I spent more than 10 years of my life windsurfing, and loved every minute of it! I really though that windsurfing was going to be the sport for me until my old age. Then, in 2001, a good friend of mine changed all that. Being the owner a surf shop, he had bought a 7 meter kite called a wipika, which had only 2 lines and no safety system! Everyone looked at this kite as though we were crazy to even think about it. No one thought you could actually surf and be pulled around by a powerful kite. It didn’t take long before we both knew in our hearts that this would be the future water and wind sport. I started taking kitesurfing lessons and really picked the sport up like a natural. Not that surprising as I was using all my past windsurfing, snowboarding, and surfing skills together in this one sport. The kite surfing equipment and security systems were quickly getting better and I just loved the unique feeling of freedom and flying with this sport. When I started to travel a lot, the future became clear. I sold all my windsurfing equipment to focus only on this extreme and “flying” sport called “Kitesurfing” that had captured my heart.
About Kitesurfing there’s a lot to write and say, even though it is a new sport. Kitesurfing, (which is also known as Kiteboarding or flysurf) involves using wind and body to pull a rider through the water on a small surfboard or a kiteboard (a wakeboard-like board).
The concept of the kitesurfing or kiteboarding is to use the power generated from a large, but controllable, kite to propel the rider across the water. Exactly like snowboarding only on the water. You begin to see why I find this so exhilarating.
Basic kiteboarding equipment consists of a kite, board, control bar, and a harness. A kitesurfer or kiteboarder uses a board with foot-straps or bindings, along with the power of a large controllable kite to propel him and the board across the water. The sport is still in its infancy, but is rapidly growing in popularity. For further reading click here.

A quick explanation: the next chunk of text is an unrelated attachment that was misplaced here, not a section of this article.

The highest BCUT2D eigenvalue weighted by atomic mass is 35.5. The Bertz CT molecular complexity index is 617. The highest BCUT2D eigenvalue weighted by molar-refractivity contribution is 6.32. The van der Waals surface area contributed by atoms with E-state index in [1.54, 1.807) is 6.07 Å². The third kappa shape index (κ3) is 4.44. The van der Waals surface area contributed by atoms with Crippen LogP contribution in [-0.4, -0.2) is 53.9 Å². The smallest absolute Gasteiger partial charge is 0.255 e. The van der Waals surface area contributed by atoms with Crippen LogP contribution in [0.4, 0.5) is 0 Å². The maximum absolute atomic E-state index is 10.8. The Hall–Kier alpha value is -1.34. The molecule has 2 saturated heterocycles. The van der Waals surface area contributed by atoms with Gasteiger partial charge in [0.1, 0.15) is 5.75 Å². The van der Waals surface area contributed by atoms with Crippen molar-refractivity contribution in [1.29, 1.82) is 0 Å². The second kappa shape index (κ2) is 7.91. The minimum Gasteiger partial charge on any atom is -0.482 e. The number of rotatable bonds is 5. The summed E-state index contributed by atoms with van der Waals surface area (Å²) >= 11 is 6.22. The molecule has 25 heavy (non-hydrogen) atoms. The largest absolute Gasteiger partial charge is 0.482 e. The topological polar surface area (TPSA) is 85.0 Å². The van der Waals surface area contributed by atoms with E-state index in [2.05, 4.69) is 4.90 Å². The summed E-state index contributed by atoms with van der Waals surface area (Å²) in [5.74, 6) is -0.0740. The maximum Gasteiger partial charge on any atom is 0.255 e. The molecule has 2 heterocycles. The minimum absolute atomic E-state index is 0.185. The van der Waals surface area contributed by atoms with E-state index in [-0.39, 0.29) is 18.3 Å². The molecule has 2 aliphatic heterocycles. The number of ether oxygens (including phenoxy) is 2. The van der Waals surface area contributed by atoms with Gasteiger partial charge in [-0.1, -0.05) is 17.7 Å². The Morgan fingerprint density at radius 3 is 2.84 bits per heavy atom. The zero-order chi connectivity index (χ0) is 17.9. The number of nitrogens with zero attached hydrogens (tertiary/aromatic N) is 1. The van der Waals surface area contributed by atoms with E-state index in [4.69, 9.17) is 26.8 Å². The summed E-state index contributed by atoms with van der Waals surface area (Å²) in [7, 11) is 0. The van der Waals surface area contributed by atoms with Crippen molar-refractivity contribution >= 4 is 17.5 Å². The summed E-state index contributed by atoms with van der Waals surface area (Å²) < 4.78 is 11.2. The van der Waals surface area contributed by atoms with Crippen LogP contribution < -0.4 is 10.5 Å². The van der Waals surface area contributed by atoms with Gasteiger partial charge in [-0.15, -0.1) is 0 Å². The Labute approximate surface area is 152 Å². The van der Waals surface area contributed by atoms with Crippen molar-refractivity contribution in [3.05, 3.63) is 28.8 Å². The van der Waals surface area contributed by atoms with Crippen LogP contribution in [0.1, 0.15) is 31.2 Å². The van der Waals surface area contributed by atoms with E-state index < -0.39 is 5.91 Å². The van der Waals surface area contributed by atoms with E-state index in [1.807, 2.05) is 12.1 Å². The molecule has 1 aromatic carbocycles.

In 2003, I ended up in Anguilla, a small island in the Caribbean, and I spent my weekends riding with my good buddy, Judd. In the years since then we have been riding together every year all over the world. We’ve kitesurfed in the Caribbean, USA, Hawaii, Brazil and Europe. What a way to spend a vacation!
I moved to Delray in 2009 and discovered South Florida is a great spot for kitesurfing; especially between Islamorada, the Keys, Key Biscayne, Fort Lauderdale, and Jupiter. I can’t leave out the West Coast of Florida with Tampa, Sanibel Island, and Fort Myers Beach. As kitesurfing is an extreme sport, some rules must be respected. For instance, the Delray Beach County gave us a specific “Kite Zone”. Please see the map below, provided by my friend Rick Iossi from FKSA. With extreme sports it’s so important to respect the safety guidelines which you can read here.
“Kiteboarding is regulated in Section 101 of the of the Ordinances of Delray Beach. It requires that kiteboarding kites be flown south of the Seagate Club (the red line shown on the figure) within 300 ft. of the beach. No kites are to be flown on the beach or within 300 ft. of shore off the public beach north of that point. The penalties for violation can be up to $500. and/or 60 days in jail. Worse than that, violations threaten our access to kite at this excellent launch.
Kiting is frequently not permitted within 300 ft. of lifeguarded beaches in SE Florida. Please stay beyond this distance when kiting off beaches with lifeguard stands and/or swim zone buoys to avoid threats to access particularly on downwinders. Thank you!”
More details can be found at: http://fksa.org/showthread.php?t=349